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Published: April 10th 2014
We woke at 5am (in Melaka) for a 6.30am start to Taman Negara National Park
. We wouldn’t be arriving at our hotel in Kuala Tahan
until 5pm, so we walked to Restaron Melaka Raya for a teh tarik
(pulled sweet milky tea) at 6am. We jumped into a minibus at 6.30am and travelled north east until we arrived at the Gemas rail station at 7.45am. We noticed children going to school on the way, as their school day starts at 7am and finishes around midday.
We dropped our bags at the station and walked straight to Gemas Curry Point for breakfast at 8am. We shared a roti canai
(flat flaky Indian bread served with curry sauce), a thosai
(thin crispy fermented rice flour pancakes) and a couple of teh tariks
– it was sensational! The roti
was freshly made and the curries were fantastic. The staff at this unassuming little eatery was incredibly friendly, and it was one of our most memorable breakfasts to–date.
We headed back to the station and jumped on our Jerantut bound train at 10.45am. An old man was in one of our seats (he was in the wrong carriage), so the train porter
had to explain to him that he had to move. We felt terrible, but there were no spare seats. We finally left at 11am, with just over three hours travel northwards.
As we made our way slowly north, we watched sadly from our train window as palm plantation after plantation stretched as far as the eye could see (eventually becoming nothing more than a recurring blur). We arrived at Jerantut rail station at 2.45pm, jumped into a minibus and headed to the NKS Travel Agent and Cafe for lunch. What can I say about this place – bad service; bad food; bad attitude. Despite an extensive menu (handed to us as we sat down), the cafe offered no food choice. Fried rice with fried chicken, a squeeze tube of sweet chilli sauce and bottle of soy sauce was all that was available (and we had to ask for the soy sauce). Beer was also on the menu, but I received a stern “No” when I asked for a bottle, so I opted for a lemon tea.
After our uninspiring lunch, we paid $RM5 each for a photographic licence (to take photos in Taman Negara National Park), jumped back
into the minibus and started our final leg towards Kuala Tahan at 3.45pm. After driving through another endless labyrinth of palm plantations, we finally arrived at Woodlands Hotel at 5pm, and it was pouring. We were meant to have travelled from Jerantut to Kuala Tahan by boat (a three hour trip with stunning scenery), but this had been cancelled at the last minute. The afternoon’s travel hadn’t gone well, and I was grumpy. I was also very hot, as the air–conditioning in the minibus was faulty.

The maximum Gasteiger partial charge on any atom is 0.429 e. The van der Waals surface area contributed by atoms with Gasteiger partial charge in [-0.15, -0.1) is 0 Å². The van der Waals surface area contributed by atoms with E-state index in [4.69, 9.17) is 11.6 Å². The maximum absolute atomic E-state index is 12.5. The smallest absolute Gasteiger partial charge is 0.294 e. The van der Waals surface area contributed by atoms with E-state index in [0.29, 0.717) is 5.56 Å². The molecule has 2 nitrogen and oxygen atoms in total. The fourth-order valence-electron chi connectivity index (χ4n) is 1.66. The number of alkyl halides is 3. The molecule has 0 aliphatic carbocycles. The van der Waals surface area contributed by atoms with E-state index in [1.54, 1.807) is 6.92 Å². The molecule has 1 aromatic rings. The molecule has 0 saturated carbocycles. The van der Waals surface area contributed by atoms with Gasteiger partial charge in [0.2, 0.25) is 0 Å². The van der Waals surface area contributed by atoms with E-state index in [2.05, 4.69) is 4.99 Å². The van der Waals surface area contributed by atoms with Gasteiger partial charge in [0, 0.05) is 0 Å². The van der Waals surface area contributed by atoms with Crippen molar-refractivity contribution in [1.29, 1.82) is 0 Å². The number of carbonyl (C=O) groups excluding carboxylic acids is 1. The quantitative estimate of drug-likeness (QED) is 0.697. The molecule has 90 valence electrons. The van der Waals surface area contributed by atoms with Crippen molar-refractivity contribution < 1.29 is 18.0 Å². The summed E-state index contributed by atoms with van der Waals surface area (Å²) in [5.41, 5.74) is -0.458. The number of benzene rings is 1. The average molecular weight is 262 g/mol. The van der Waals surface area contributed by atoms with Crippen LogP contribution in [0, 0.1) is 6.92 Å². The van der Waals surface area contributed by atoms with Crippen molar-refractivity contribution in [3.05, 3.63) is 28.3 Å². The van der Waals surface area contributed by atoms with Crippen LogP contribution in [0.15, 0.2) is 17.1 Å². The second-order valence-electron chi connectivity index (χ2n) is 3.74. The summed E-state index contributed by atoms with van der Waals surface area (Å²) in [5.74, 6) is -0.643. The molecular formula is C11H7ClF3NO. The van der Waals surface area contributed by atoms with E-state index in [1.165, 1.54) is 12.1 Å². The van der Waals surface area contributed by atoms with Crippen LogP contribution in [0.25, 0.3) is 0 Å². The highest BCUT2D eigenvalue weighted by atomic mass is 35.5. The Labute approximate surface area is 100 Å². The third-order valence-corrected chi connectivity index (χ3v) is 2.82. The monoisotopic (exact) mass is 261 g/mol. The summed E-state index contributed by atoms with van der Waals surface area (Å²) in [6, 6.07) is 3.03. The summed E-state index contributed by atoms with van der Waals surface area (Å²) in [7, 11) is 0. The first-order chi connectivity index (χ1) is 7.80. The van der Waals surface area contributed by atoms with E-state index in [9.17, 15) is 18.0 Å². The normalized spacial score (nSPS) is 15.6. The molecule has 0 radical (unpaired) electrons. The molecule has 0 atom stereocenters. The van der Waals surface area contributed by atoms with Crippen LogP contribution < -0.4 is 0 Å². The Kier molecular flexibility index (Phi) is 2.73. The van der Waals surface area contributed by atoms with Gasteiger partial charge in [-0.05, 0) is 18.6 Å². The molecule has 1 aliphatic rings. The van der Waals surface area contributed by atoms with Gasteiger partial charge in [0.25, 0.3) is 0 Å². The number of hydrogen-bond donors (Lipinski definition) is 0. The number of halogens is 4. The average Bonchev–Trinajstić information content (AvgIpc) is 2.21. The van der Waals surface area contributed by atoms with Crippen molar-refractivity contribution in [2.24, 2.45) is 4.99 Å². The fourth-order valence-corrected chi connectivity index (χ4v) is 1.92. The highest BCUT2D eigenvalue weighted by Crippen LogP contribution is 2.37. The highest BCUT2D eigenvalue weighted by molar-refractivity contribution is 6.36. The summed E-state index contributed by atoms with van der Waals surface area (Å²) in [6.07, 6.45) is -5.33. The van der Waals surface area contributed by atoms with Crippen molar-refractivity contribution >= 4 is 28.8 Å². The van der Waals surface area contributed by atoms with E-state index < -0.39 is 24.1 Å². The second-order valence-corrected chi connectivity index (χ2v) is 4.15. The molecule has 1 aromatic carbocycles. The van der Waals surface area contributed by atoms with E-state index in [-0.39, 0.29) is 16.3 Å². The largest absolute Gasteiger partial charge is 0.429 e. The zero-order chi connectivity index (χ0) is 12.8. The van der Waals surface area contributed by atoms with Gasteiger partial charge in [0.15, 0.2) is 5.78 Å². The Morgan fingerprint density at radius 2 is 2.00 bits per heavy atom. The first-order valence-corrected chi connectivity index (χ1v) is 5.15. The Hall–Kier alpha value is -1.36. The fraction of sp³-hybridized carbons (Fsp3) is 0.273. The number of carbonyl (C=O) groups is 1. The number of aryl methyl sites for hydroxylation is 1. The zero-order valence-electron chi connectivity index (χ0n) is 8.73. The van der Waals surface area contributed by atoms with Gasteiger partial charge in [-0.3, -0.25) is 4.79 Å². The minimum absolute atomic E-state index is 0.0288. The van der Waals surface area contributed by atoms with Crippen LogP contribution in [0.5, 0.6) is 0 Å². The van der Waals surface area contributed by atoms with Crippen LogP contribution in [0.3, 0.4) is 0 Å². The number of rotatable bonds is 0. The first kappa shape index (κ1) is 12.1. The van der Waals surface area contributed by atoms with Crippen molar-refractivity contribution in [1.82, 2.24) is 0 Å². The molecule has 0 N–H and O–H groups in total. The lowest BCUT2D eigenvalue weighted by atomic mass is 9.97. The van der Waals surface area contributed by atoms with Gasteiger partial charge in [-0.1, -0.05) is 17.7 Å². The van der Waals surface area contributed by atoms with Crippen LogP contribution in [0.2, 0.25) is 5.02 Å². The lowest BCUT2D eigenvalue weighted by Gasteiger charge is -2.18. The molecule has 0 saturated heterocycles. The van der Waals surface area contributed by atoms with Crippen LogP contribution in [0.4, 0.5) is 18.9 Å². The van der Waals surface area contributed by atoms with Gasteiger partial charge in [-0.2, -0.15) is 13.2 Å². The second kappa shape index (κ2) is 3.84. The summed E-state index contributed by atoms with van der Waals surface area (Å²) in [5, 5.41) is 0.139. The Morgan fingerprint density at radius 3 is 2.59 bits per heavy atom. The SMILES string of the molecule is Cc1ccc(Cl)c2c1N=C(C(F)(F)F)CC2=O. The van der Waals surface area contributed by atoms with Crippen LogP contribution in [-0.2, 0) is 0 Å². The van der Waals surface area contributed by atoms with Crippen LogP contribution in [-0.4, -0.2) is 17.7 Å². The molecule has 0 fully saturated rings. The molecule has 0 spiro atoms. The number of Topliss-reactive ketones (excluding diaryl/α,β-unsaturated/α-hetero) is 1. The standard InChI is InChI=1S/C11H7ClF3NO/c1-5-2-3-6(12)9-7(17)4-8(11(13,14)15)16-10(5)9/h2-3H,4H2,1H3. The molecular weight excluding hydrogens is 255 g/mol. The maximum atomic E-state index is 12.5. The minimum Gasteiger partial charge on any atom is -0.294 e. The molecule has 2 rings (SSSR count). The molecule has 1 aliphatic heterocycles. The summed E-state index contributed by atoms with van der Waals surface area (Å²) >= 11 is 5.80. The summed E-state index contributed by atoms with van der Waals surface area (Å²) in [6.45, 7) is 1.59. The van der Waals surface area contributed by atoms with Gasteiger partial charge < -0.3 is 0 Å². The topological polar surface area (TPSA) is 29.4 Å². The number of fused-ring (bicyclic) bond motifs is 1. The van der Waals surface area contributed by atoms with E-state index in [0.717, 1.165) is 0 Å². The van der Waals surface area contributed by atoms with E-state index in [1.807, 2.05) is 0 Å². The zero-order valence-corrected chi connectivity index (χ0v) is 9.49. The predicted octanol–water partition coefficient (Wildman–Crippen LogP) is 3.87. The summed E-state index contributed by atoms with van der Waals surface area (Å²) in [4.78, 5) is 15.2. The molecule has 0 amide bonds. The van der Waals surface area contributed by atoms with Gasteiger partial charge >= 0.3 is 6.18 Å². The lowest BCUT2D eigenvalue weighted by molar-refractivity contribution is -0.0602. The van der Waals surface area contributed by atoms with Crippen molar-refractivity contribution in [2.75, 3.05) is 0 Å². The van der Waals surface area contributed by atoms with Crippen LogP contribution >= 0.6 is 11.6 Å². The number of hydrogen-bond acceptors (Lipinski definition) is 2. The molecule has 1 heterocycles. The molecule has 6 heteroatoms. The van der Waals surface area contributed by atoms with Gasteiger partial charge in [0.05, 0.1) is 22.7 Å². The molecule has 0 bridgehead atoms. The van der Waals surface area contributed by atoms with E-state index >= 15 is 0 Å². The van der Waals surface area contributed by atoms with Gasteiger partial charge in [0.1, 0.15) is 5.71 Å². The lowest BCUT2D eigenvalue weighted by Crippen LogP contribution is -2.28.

We checked into our spacious but basic cabin and headed out to dinner at 7.30pm. We walked to the Family Restaurant, which was a floating open barge on the bank of the Sungai Tahan (Tahan River). After a teh tarik
and banana smoothie, I ordered ginger fish (which was sensational). Ren started with a lychee juice and ordered an extra spicy fried kway teow
(flat rice noodles with chicken), but she ended up with non–spicy fried wheat noodles with chicken. She finished with a banana and honey pancake. The food was great, and we were amused during the evening when a few very large cicadas (about the size of small bats) decided to
dive–bomb everyone in the restaurant. The reactions of some were unbelievable, especially one woman who hid under her table and screamed hysterically.
We walked back to the hotel at 10pm, checked email in the wifi–enabled lobby and then retired to our cabin. We crashed at midnight.
We woke at 5.30am to prepare for a day of trekking, boating and swimming in the National Park. We headed to the hotel lobby for breakfast at 7.30am, which was a basic affair of coffee, juice, eggs and toast. There was a sausage (of sorts) on our plate, but I’m not sure it passed as a food source. We walked to the Tahan River at 9.30am and jumped into a small boat that navigated the fast flowing current to take us to the opposite side. We walked along a well maintained boardwalk for a few kilometres in high humidity until we arrived at the canopy walk. At its highest point the canopy bridge floats 45 metres above the forest floor, and because walking speed was restricted to a crawl, I opted out. Ren absolutely loved it, although she was held up by a few very slow tourists. We kept climbing to Bukit
Terisek (on boardwalk steps and bush tracks), and while the climb was difficult in the heat and humidity, it was well worth the effort. The rainforest views from the top were impressive. Taman Negara is one of the oldest rainforests in the world, and its ancient trees and jungle–clad mountains are amazing.
We’d each purchased a photographic licence the day before (on which we were listed as being from Australis), but mine proved worthless. I carried my camera in my hand for the entire walk, and my perspiration somehow infiltrated the casing and rendered it inoperable. Luckily the memory card was fine, so the photos I’d taken since arriving in Malaysia were still accessible. From this point on, Ren was solely responsible for all photos on this trip. Broken or mislaid cameras have become a recurring theme on our last two trips.
We retraced our steps and arrived back at the Tahan River at 1.30pm. We navigated the current in the same small boat, walked back to the hotel to re–hydrate and then headed out to pick up some takeaway lunch from a local cafe. With chicken fried rice and chicken with vegetables in small polystyrene containers, we
set up in the hotel lobby and made use of the limited wifi. Ren also had a local chocolate ice cream and loved it.
In the late afternoon (4pm) we headed out on a boat trip up the Tahan River. Our fibreglass boat was long and narrow, with only enough room for two people to sit side by side. It sat very low in the water and had a makeshift roof which offered some shelter from Malaysia’s recurrent afternoon thunderstorm. The out–board motor struggled a few times as we sped upstream through a series of rapids, and it cut out altogether when we were halfway through one – we drifted downstream for a while until the local driver finally got the engine going. Another local guy sat behind me with a small plastic container and continually scooped water from the bottom of the boat. A thunderstorm erupted directly above us as we travelled upstream, and the lightning and heavy rain just added to the amazing experience. We were soaked from rain and river water, and the driver enjoyed pitching the boat from side to side as we sped through the rapids, causing the incredibly warm river water to stream